I have been wanting to write about websites for some time now. It amazes me that there are businesses out there with no websites. This past week I called on a company in the health industry with no website. And they are a decent size player.
So when I stumbled across Greg Stielstra's blog, "More Than A Recession?:Discovering The New World", my work was done. So with Greg's permission, here is the post a few lines in:
Before the Internet we shopped in physical stores staffed by dozens of clerks and sales associates. The volume of help required meant that many were under-trained and under-paid. Those physical stores stocked multiple copies of a range of products limited by the store's square footage. Products were displayed on shelves and also boxed in the storerooms. The overhead was tremendous.
These physical stores were located in population centers and tended to attract business from that base. Stores were distributed and so was demand. If you lived in Grand Rapids Michigan, then you probably bought your new television from a store in that market based on advertising you caught in that city's media (local TV, radio, print, outdoor). Location mattered...a lot!
A store in Nashville might be selling that same TV for less money, but people outside Nashville were unlikely to know because they didn't receive that market's media. And, even if they did know about the better deal, the price difference didn't justify such a long trip.
But the Internet has destroyed the physical boundaries that once governed this process.
An electronics chain like Circuit City no longer needs stores in every market--each burdened with multi-million-dollar inventories, property taxes, light bills, staff, health insurance, etc. etc. It's inventory is no longer constrained by the store's square footage but expands as infinitely as the virtual shelf that holds it. Now, all Circuit City needs is one killer website and a UPS account. It doesn't even need its own warehouse. It can drop ship the TV you ordered directly from the manufacturer or ship it from a warehouse owned and managed by a shipping partner like UPS or FedEx. It doesn't even display TV's any longer. It displays photos and videos of TV's on its website.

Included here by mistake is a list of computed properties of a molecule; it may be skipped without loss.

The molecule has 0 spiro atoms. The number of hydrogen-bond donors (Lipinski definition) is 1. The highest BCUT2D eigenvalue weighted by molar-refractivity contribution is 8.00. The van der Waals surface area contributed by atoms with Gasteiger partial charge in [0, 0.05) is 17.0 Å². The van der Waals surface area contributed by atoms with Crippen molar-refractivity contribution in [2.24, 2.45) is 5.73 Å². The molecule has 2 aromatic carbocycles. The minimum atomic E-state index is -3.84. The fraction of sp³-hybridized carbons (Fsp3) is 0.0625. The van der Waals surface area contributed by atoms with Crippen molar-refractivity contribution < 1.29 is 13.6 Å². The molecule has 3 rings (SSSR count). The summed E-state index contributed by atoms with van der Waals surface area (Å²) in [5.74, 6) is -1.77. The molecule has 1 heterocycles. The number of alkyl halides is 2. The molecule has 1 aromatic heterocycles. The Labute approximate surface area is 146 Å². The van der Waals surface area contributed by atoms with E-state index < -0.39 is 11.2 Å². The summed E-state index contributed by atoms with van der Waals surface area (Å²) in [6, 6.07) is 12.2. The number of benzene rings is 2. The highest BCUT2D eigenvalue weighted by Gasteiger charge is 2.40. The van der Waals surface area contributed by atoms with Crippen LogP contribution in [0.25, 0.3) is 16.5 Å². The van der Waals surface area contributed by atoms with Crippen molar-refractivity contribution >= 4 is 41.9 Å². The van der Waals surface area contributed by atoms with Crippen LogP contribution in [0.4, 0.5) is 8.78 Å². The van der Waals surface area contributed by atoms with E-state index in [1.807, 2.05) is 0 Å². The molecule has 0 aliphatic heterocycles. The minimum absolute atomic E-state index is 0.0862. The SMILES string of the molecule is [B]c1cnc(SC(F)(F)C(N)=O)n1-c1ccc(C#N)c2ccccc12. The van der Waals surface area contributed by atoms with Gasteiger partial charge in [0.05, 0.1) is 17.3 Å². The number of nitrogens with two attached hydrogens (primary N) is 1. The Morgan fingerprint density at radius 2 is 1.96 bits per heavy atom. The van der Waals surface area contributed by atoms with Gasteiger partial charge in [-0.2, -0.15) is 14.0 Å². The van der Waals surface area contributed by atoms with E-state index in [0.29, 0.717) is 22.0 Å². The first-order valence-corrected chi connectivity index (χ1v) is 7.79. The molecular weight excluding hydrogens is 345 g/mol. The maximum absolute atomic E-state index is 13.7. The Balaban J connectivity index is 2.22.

That one website can serve every home in the United States--dramatically expanding Circuit City's reach--while slashing its costs. It knows no physical boundaries or store hours. It's open everywhere, all the time. A small room full of highly trained, well-paid customer support people can field calls from customers, providing better answers at a lower cost than the brick and mortar staff ever could.
The Internet is disinter mediating whole sections of the retail chain. We no longer need many brick-and-mortar retail stores which means we don't need the warehouses that supplied them or the malls that housed them, or the media that advertised them. Someday the manufacturer will realize it no longer needs Circuit City and will consolidate the process further by selling direct.
This is why I say the recession is masking another, larger issue. Are jobs being eliminated because the economy has slowed or because those jobs are no longer needed?
The current economic downturn may reduce TV sales in the short term and reduced sales may cause electronics chains to close stores and layoff staff. But even should the economy rebound and should people flush with cash suddenly desire new TV's again, I doubt retail chains will return to the old model by reopening the stores they closed and rehiring the staff they laid off. No, Those stores and those jobs and that way of retail life will be gone and it won't be coming back.
And now for the real shocker. This is good news. Yep. Good news. And it's not the first time it's happened. History is filled with these kinds of inflection points. It took dozens of monks to transcribe books until Gutenberg gave us the printing press. Suddenly one person could churn out more volume than a room full of scribes. Those scribes lost their jobs, but they were also freed to do something else...something more important. This is how progress is made. We continuously find more efficient ways to do things so that people are freed to invent the next thing and move us all forward.
Progress is painful when you focus on what's lost, so don't. Stop trying to preserve the old way, and focus instead on discovering the new normal. Spread the fire.
Greg Stielstra is the author of PyroMarketing: The Four Step Strategy to Ignite Customer Evangelists and Keep Them For Life (HarperBusiness, September 2005). You will find his blog at, http://pyromarketing.typepad.com.